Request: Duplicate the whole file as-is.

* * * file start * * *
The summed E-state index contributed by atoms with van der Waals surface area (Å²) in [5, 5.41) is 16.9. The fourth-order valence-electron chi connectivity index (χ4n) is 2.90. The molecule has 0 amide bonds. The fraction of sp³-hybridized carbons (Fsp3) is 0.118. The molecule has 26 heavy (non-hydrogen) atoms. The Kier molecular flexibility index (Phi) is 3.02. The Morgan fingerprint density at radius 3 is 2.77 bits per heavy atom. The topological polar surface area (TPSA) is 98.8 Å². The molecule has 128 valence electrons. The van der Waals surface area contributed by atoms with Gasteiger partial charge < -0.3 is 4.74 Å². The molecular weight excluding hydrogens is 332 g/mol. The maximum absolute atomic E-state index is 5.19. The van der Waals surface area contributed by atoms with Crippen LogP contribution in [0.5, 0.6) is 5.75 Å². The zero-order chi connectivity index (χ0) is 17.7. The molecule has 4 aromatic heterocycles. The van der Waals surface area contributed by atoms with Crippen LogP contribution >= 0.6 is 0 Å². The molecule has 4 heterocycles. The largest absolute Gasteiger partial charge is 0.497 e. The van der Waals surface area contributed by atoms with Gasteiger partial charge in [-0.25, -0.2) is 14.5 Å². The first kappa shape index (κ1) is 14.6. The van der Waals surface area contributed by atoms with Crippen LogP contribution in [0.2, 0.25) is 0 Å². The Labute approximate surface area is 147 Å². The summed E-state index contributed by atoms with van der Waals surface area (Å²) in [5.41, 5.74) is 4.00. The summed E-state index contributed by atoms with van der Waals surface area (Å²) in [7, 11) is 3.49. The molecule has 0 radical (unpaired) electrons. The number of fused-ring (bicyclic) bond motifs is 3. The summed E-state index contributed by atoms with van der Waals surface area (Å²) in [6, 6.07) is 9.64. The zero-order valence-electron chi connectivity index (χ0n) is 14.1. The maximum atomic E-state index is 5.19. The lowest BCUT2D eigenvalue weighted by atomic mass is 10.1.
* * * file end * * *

The summed E-state index contributed by atoms with van der Waals surface area (Å²) in [5, 5.41) is 16.9. The fourth-order valence-electron chi connectivity index (χ4n) is 2.90. The molecule has 0 amide bonds. The fraction of sp³-hybridized carbons (Fsp3) is 0.118. The molecule has 26 heavy (non-hydrogen) atoms. The Kier molecular flexibility index (Phi) is 3.02. The Morgan fingerprint density at radius 3 is 2.77 bits per heavy atom. The topological polar surface area (TPSA) is 98.8 Å². The molecule has 128 valence electrons. The van der Waals surface area contributed by atoms with Gasteiger partial charge < -0.3 is 4.74 Å². The molecular weight excluding hydrogens is 332 g/mol. The maximum absolute atomic E-state index is 5.19. The van der Waals surface area contributed by atoms with Crippen LogP contribution in [0.5, 0.6) is 5.75 Å². The zero-order chi connectivity index (χ0) is 17.7. The molecule has 4 aromatic heterocycles. The van der Waals surface area contributed by atoms with Crippen LogP contribution >= 0.6 is 0 Å². The molecule has 4 heterocycles. The largest absolute Gasteiger partial charge is 0.497 e. The van der Waals surface area contributed by atoms with Gasteiger partial charge in [-0.25, -0.2) is 14.5 Å². The first kappa shape index (κ1) is 14.6. The van der Waals surface area contributed by atoms with Crippen LogP contribution in [0.2, 0.25) is 0 Å². The Labute approximate surface area is 147 Å². The summed E-state index contributed by atoms with van der Waals surface area (Å²) in [5.41, 5.74) is 4.00. The summed E-state index contributed by atoms with van der Waals surface area (Å²) in [7, 11) is 3.49. The molecule has 0 radical (unpaired) electrons. The number of fused-ring (bicyclic) bond motifs is 3. The summed E-state index contributed by atoms with van der Waals surface area (Å²) in [6, 6.07) is 9.64. The zero-order valence-electron chi connectivity index (χ0n) is 14.1. The maximum atomic E-state index is 5.19. The lowest BCUT2D eigenvalue weighted by atomic mass is 10.1.